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Economic Importance of Fungi in Society

Economic Importance of Fungi in Society
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  • 0:04 Definition of Fungi
  • 0:49 Fungi in Agriculture
  • 1:49 Fungi in Food
  • 4:12 Fungi in Drinks
  • 5:04 Lesson Summary
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Lesson Transcript
Instructor: Bridgett Payseur

Bridgett has a PhD in microbiology and immunology and teaches college biology.

Have you thanked a fungus recently? Fungi can contribute to the production of food, drink, and medicine. While they may seem small and yucky, fungi make major contributions to the economy.

Definition of Fungi

It's pretty easy to hear the word 'fungus' and think, 'Yuck! What an icky, useless thing!' But what exactly is a fungus? And why do we care about them?

Fungi are organisms that aren't quite plants, and aren't quite animals. They aren't able to walk around like animals do. They can't make their own food like plants do. There's also a lot of variety to fungi. Some, like yeast, are single-celled, and reproduce by simply copying themselves. Others, like mold and mushrooms, can grow quite large and have a more complex life cycle involving spores. While it's easy to consider fungi unimportant at best, and dirty or dangerous at worst, they actually have many important roles in the economy and in society.

Fungi in Agriculture

Fungi are important to the agriculture industry, as certain fungi are necessary for helping plants grow. Mycorrhiza is a word that describes the fungus's association with plant roots. While this may seem like a funny name, 'myco' refers to fungus and 'rhiza' refers to roots, so it actually makes sense.

The mycorrhizas have several benefits to crop production. They are involved in uptake of minerals and may help protect a plant from drought and pests. The fungi in the soil can be destroyed by poor farming practices, so in order to produce as many crops as possible, farmers sometimes need to supplement their soil with mycorrhizal fungi.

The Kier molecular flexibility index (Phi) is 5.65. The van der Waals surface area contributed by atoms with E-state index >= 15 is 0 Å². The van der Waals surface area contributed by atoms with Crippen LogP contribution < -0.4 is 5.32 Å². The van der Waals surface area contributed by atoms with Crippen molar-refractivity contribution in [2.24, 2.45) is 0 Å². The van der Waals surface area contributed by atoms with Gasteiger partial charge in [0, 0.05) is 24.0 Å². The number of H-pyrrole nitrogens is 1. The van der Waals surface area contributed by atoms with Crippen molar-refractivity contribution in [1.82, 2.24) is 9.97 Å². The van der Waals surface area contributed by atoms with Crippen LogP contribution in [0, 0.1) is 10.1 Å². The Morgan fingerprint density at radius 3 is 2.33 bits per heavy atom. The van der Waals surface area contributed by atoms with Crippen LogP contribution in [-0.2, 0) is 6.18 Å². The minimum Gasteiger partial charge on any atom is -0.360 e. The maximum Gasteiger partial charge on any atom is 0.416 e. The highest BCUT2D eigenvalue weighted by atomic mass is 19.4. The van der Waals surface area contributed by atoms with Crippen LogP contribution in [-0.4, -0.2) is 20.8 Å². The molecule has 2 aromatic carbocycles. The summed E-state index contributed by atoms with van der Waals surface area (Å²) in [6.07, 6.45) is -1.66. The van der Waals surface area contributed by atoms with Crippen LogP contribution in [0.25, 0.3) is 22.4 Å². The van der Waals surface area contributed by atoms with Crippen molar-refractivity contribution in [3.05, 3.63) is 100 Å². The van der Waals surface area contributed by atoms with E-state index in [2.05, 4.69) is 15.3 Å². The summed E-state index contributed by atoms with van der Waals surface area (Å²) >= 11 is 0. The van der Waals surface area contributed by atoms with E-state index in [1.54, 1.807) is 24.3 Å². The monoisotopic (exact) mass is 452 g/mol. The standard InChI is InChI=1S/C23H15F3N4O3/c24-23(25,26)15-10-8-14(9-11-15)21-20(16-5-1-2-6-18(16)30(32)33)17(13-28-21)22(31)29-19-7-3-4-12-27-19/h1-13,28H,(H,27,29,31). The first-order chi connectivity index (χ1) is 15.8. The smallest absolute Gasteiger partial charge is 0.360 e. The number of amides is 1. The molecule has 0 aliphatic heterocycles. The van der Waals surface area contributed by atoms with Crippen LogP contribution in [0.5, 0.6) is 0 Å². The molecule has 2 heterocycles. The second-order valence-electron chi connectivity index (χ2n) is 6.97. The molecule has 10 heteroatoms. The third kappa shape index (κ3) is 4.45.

As you can imagine, this is incredibly important to the economy and society in general. Food production is vital, and requires a lot of workers. In the United States, agriculture provides nearly 10% of all jobs, and added over $900 billion dollars to the GDP in 2014.

Fungi in Food

1. Mushrooms

Besides growing crops, fungi play other roles in our food supply. The most obvious are the fungi we eat directly: mushrooms. These large and varied fungi can either be cultivated, meaning they are purposely grown, or harvested wild. A word of caution, though: don't eat a wild mushroom unless it has been examined and declared safe by an expert. Many mushrooms are poisonous and easily mistaken for safe varieties.

The most common cultivated mushroom, the white button mushroom, can be grown in many different places, since it doesn't require light for growth. These mushrooms can be grown in caves, but in the United States, most are produced in mushroom houses. To cultivate the mushrooms, a compost made from manure, rotting hay, and other organic wastes is inoculated with mushroom spores. The compost has to be kept in a cool, moist environment in order for the mushrooms to grow properly. Button mushrooms are harvested before the caps have opened, unlike the closely related Portobello mushroom.

2. Cheese

In addition to mushrooms, smaller, less visible fungi have other important jobs in food production. You're probably already aware that mold, another multicellular filament-type of fungus, is used to make certain types of cheeses. Blue cheese has very obvious mold deposits; the color of the mold gives this type of cheese its name. The mold is injected into the cheese, and it grows throughout. Some soft, white cheese, such as Camembert and Brie, are also made with mold. The mold is added to the outside surface of the cheese, and it grows from there. The mold forms the rind on the surface of these cheeses. In both instances, the mold helps produce distinct flavors that wouldn't otherwise be a part of the cheese.

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